The Drop: Exclusive Music Video Premiere For Charlotte Cardin's "Main Girl"

Photo: Gau00eblle Leroyer
Welcome to The Drop, Refinery29's new home for exclusive music video premieres. We want to shine the spotlight on female artists whose music inspires, excites, and (literally) moves us. This is where we'll champion their voices.
Pop culture has long been infatuated with the idea of the love triangle. From Shakespeare to Jane Austen to The O.C., so many romances begin with a person picking between two different partners. Often, there's one person in that love triangle whom we root for, the woman for whom we want to "win" the war for her love's heart. But what about the other girl, the one who doesn't get to drive off into the sunset with her beloved? That's the side of the story we get in Charlotte Cardin's "Main Girl," and no, it's not the tragic tale you might think.
Cardin's new music video could have easily placed her heroine in scenes with the two other sides of the triangle, but instead, she chose a different take: one in which the "other woman" finds herself in solitude. Filmed across the beautiful natural landscapes of Iceland, Cardin isn't afraid to explore messy emotions as she says goodbye to the person who is off to be with the titular "main girl."
Refinery29 spoke to Cardin about the new video, what inspired the track, and who she's listening to right now.
What inspired the new song?
"I wanted to write about not being someone's number one kind of person. The song is about realizing that you're better off than being someone's number two or number 50. So, that's why it's called 'Main Girl.'
"A main girl would be the girlfriend or the person that the guy's in love with. The girl in the video [who I portray] or, in the song the person talking, would be the mistress or someone the guy is having a side relationship with."
The video is very solitary, and even the setting is isolating. Why choose to do that when you're in a song that is so much about three people within a love triangle?
"I wanted people to also have their own interpretation of the song. We chose to have a really beautiful, breathtaking landscape that's sort of the metaphor for the size of the emotion, rather than actually to picture three people fighting or whatever. We just wanted people to make their own interpretations. So, we chose the decor rather than a full, obvious story."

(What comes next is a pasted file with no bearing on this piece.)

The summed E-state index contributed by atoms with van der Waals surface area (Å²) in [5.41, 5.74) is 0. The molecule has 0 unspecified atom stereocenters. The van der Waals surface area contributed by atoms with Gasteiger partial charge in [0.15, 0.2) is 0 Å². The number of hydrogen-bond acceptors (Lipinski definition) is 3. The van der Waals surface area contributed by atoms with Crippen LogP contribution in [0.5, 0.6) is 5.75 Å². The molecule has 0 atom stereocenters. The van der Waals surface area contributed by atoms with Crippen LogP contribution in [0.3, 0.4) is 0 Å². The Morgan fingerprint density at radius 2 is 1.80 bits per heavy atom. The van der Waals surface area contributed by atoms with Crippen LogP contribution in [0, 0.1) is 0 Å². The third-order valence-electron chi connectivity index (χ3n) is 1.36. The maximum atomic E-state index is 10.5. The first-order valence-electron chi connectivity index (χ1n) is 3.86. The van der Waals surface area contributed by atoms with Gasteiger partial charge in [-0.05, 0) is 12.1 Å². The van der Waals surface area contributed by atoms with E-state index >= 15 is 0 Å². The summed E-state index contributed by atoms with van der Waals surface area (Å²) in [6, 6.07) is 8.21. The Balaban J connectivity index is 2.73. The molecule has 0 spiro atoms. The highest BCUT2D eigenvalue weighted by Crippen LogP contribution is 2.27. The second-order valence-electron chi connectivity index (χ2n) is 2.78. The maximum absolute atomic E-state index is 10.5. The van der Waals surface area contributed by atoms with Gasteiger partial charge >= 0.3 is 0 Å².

Where did you shoot the video?
"We shot in Iceland. We were near Reykjavik, but we drove around a lot. Went to smaller towns. What's so amazing about Iceland is that you find a bunch of different really breathtaking landscapes, but they're all very close together. You don't have to travel to a bunch of different countries to find all those really different and [interesting] places."
You started out in the modeling industry. Did your career in fashion inspire any of the visuals?
"Not really. Modeling was always a sideline for me. It was always a student job. It was never something I really wanted to do for a living. Obviously, I've always been interested in all kinds of art forms and I think fashion is a very important one, so I guess, aesthetics in general, have always been important to me. So, I keep an eye on the image or the images we put out with the project, but it doesn't really have anything to do with the modeling experiences I've had. Aesthetically speaking, it's important for me to have a nice branding, but I don't think it has a very close link with modeling."
Did any other music videos serve as inspiration for the video?
"We didn't really look at videos, but we tried to find a bunch of different photos... Most of them were landscapes and I wanted to have that feeling of the person versus the landscape. There's such a huge difference in size and importance. It's kind of the way that you feel.
"Just traveling to Iceland, you feel so small as the landscapes are so beautiful and breathtaking. I kind of wanted to portray that in the video because you just feel much smaller than you should feel in this video... You see that the girl, at the end, is much happier than at the beginning because [she has] put things in perspective. You see that you're in a beautiful place and you just see yourself in a different way than being anywhere else."
At the end of the video you smile a little bit as if you're realizing something. When you watch that moment, what do you think that your character is realizing?
"Just that she's better off. That there are ways to be happy on your own and you don't have to torture yourself and try to love someone that doesn't really love you back. That's kind of that moment where she's just like taking a deep breath and seeing that beautiful space she's in and just realizing that, wow, you can be happy in a bunch of different contexts. You don't need someone that doesn't love you. You don't need to torture yourself like that."
Who is on your playlist right now?
"I have a bunch of different people on my playlist. I have a lot of Otis Redding. A lot of...I added some Aretha Franklin, Otis Redding, Citizen Cope. What did I listen to? Oh, I listened to one of the new John Mayer EP a lot. I really liked it. I have a lot of country music as well. There's this song called 'Wagon Wheel' I've been listening to a lot. Apparently, everyone knows this song, but I had never heard of it. I love it and it's just been on repeat for a while. So, all these really different things."
What female artists do you look up to right now? Is there any specific woman in music that you think is really killing it these days or that you admire?
"I've always admired Celine Dion very, very much. I think she's amazing and there's this whole renaissance going on right now with her style. I think she's so professional and extremely devoted to her career and I find that so inspiring and amazing. So, yeah, Celine's always been my number one girl. She still is."
Watch the video for "Main Girl" below.

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